Gay Spaces, Gay Interaction, Gay Politics 27 June 2011Posted by Todd in Cultural Critique, Cultural Sociology & Anthropology, Democratic Theory, Gay and Lesbian History, Gay Culture, Gay Rights, Homosexuality, Queer Theory.
Earlier today I shared a link with some friends to a blog about a man’s frustration with the presence of so many straight women at Pride events here in San Francisco over the weekend, and sparked quite an argument / discussion. I have spoken about the issue of the necessity of queer spaces for ongoing production of effective meanings of gayness here before (and at length in my book). Here is my brief and admittedly inelegant effort to explain my position.
1) The blog post I linked to earlier is an emotional response after one gay man’s frustrating experience at last night’s Pink Party. I didn’t post it as a rational, scholarly analysis; but as an expression of a very real and very key dynamic that the LGBT community is now dealing with, ironically because of our success as a movement.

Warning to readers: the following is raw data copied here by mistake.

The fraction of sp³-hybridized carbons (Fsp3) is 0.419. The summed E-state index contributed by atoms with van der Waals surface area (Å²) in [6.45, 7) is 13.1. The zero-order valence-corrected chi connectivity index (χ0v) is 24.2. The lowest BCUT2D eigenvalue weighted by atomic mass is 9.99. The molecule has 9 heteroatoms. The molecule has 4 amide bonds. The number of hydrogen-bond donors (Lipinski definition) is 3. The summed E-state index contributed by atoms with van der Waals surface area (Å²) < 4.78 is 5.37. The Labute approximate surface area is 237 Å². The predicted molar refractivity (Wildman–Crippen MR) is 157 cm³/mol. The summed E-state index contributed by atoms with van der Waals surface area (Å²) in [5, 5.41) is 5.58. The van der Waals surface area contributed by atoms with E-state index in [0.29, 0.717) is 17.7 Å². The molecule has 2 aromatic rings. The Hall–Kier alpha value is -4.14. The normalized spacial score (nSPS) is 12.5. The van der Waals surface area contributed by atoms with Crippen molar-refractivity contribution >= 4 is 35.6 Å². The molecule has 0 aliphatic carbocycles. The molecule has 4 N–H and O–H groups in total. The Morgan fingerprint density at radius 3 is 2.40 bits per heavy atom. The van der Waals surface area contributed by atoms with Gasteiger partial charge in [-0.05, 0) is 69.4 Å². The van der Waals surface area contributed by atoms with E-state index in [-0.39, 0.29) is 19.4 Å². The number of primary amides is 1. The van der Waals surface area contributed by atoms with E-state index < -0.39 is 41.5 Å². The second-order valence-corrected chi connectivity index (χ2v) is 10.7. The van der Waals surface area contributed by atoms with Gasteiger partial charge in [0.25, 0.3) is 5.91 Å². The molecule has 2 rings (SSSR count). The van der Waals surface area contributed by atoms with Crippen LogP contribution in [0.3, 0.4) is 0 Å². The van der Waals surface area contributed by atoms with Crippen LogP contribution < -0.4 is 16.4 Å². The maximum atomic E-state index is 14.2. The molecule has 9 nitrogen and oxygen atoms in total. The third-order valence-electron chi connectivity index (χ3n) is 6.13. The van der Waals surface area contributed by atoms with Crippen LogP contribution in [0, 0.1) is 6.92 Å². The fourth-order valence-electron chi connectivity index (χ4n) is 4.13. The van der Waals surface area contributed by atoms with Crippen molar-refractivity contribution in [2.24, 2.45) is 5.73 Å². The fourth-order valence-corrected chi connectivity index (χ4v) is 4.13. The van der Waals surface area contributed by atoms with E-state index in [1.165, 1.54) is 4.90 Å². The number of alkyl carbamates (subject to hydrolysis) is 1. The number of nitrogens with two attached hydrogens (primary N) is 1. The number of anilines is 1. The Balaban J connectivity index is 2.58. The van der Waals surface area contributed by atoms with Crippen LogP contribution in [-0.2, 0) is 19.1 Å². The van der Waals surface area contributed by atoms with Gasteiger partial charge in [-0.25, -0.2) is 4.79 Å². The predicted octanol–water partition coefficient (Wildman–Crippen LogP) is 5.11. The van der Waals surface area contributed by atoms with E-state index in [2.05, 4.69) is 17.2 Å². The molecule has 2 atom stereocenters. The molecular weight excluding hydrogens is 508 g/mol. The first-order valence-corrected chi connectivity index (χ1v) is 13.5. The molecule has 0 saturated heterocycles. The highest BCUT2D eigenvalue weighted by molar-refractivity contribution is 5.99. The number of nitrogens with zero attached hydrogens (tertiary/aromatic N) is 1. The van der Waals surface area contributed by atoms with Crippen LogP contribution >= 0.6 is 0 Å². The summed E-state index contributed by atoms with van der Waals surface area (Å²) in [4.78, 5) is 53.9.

2) I spent 8 years of my life studying the social dynamics and the individual experiences of gay men (and to a lesser degree lesbians and transgenders) during a period in American history when they had to fight for over 20 years (before 1972) just for the social power to define their own lives and imbue meaning on their sexual desires, sex acts, affectional attachments, gender expressions, etc., in opposition to a world that saw them as criminals, mentally ill, and sinners, and which perpetrated physical and emotional violence against them regularly. They fought in the face of a dominant culture that did everything possible to suppress that expression. Let me get a bit technical here for a moment: